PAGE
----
Consider murder or warfare. Obviously death results in the depletion of the gene pool and increases the chances of suffering pain, and thus a more altruistic world view would be beneficial to avoiding this. The loss of genetic information also reduces the ability to adapt to various environments. I read your comment with lions with interest, but must comment that lions are not as highly evolved as we are and thus probably have not been as successful as homo-sapiens as far as survival is considered, and thus we should not take any lessons from them. Also consider that the most successful civilizations in the world have been based on a system of tolerance (some to a greater degree than others) from the early days of the Roman Empire to America. Thus I would consider the actions of the lions and mankind’s history to prove that there is a survival benefit to a moral belief against useless killing or murder.

Another factor you must consider is emotional pain. You stated that one of the primary instincts of animals is the avoidance of pain. I have read several studies that show that emotional pain is manifest in a way that is identical to physical pain (I can’t remember the sources otherwise I would give one). If this is true than one would seek to avoid this pain by not wanting to be lied to, or not being cheated on, etc. Good relationships help us establish a sense of identity because without others we have no other standard with which to compare ourselves, but this is only beneficial if ground rules are established that reduce the chances of suffering emotional damage and increase the chances of experiencing a positive relationship.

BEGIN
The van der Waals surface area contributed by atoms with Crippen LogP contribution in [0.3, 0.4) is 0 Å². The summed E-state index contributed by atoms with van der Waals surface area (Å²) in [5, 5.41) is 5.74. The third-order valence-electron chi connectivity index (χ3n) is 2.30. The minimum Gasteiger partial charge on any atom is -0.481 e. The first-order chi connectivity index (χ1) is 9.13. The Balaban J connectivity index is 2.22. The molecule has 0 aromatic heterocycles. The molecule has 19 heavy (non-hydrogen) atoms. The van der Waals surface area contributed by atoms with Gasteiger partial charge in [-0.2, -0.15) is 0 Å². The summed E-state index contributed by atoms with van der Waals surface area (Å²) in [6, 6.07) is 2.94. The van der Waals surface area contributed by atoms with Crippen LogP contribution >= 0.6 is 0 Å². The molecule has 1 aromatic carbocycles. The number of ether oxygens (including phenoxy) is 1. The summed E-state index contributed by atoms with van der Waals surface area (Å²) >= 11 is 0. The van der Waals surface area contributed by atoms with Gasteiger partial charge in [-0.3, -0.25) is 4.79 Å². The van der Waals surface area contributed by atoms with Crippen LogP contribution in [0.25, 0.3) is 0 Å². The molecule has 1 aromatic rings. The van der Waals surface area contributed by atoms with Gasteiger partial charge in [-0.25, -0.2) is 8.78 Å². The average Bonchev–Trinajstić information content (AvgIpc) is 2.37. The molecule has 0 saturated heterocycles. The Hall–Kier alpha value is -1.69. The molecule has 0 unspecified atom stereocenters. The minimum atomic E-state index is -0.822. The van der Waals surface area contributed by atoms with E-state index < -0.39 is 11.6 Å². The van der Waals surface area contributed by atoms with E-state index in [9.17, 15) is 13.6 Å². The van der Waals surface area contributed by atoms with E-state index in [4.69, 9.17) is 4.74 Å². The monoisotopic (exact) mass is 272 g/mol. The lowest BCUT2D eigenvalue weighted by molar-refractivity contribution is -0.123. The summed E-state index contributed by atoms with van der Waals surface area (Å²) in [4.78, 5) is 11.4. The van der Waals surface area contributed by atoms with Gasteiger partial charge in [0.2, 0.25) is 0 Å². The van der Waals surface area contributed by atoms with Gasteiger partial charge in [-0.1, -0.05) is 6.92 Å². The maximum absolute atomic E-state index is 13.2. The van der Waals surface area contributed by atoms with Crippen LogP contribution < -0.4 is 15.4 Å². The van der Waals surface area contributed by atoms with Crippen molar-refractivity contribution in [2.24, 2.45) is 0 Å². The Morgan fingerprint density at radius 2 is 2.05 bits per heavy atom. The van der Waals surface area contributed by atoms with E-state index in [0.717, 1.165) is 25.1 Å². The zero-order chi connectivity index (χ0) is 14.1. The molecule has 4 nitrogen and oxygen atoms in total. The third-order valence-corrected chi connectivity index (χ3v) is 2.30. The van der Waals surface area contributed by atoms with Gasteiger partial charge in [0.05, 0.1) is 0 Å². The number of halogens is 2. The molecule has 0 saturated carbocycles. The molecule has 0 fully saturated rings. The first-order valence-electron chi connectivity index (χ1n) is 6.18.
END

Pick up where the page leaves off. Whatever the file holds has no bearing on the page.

To conclude, I feel that we are at an intermediate stage where we are having a battle with the primitive nature of our primitive ancestors, and our new ability to control our fate and rely on something other than pure instinct. Morality is nothing more than a system that allows us to better establish a community, which provides us with more survival advantages, and thus natural selection is perfectly compatible with morality.